Estimated 170,000 gather at anti-nuclear rally

Japanese protest over nukes

Tens of thousands of people gathered in the Tokyo on Monday in a “sayonara nukes” rally to protest against the Japanese government’s continued nuclear power programme.

The demonstration was fuelled by recent reports that the Japanese capital, the most populous city in the world with around 30m people, narrowly avoided nuclear disaster following the Fukushima meltdown in March 2011. Tokyo lies 130 miles away from the where the incident took place.

The protest was the largest seen in Japan for decades, with organisers estimating the total number of people to be around 170,000. Police claimed that the number was closer to 75,000.

Leading Japanese anti-nuclear figures attended the rally, with Nobel Laureate Kenzaburo Oe speaking at the event. The 77-year-old writer claimed to have gathered 7.5m signatures opposing nuclear power.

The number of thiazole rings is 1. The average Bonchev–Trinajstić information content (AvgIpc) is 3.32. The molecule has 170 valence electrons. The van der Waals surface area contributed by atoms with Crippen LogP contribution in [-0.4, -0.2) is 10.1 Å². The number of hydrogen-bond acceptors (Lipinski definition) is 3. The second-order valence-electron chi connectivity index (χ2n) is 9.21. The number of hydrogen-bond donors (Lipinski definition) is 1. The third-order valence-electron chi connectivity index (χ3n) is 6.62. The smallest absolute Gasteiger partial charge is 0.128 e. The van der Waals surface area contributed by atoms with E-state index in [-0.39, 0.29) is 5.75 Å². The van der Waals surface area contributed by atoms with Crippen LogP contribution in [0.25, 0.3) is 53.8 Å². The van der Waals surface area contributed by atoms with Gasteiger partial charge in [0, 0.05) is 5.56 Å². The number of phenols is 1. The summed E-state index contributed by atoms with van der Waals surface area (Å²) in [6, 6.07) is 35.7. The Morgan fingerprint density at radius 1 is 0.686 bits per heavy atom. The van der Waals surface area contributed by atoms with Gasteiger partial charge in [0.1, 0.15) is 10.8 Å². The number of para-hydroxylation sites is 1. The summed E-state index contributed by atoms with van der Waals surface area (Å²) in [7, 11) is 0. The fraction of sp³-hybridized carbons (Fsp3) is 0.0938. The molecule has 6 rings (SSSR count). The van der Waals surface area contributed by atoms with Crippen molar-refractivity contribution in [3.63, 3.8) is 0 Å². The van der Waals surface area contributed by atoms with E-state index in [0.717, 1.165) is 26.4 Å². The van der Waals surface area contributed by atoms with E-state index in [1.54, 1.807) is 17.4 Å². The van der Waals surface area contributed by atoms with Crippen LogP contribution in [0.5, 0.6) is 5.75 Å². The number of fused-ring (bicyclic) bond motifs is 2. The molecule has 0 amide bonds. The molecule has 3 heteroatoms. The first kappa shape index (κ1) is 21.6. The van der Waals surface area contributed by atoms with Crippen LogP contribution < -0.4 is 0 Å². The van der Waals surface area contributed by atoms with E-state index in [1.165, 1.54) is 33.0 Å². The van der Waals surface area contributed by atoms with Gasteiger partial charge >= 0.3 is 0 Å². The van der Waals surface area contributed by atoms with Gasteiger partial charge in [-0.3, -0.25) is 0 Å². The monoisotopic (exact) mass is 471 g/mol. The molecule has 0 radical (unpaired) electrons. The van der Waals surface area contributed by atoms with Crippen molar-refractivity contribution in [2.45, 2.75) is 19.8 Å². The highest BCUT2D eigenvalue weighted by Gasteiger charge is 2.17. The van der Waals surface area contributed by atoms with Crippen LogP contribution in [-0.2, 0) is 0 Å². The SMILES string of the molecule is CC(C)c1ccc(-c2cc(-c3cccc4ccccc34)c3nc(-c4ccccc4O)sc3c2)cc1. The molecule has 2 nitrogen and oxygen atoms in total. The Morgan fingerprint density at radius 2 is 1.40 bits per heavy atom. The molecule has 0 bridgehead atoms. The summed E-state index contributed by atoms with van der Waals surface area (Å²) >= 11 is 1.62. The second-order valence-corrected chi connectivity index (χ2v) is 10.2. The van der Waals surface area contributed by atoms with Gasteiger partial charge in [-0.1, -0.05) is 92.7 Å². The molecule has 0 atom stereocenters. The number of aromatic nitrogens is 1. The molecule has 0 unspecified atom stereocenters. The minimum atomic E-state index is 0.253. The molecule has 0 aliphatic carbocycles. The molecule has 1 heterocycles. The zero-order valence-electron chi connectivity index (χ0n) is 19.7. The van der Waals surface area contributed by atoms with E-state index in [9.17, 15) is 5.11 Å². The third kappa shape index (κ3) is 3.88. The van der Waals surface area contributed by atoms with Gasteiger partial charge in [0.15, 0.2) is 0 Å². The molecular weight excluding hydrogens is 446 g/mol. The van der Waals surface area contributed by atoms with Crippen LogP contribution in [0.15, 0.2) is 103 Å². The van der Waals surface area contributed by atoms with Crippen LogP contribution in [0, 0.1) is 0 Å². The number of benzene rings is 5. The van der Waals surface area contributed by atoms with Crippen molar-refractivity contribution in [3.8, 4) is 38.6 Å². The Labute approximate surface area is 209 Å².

Many attending the demonstration were unhappy that the Japanese government had switched on at least one nuclear reactor while doubts remained about the safety of nuclear power.

Support for Prime Minister Yoshihiko Noda’s ruling Democratic Party of Japan has been waning recently, and the walkout of a senior figure along with 48 party members earlier this month compounded the increasingly vocal opposition to Noda’s pro-nuclear policies.

Has the Fukshima incident put into question the future of nuclear power in general - or does it remain a key source of future energy?

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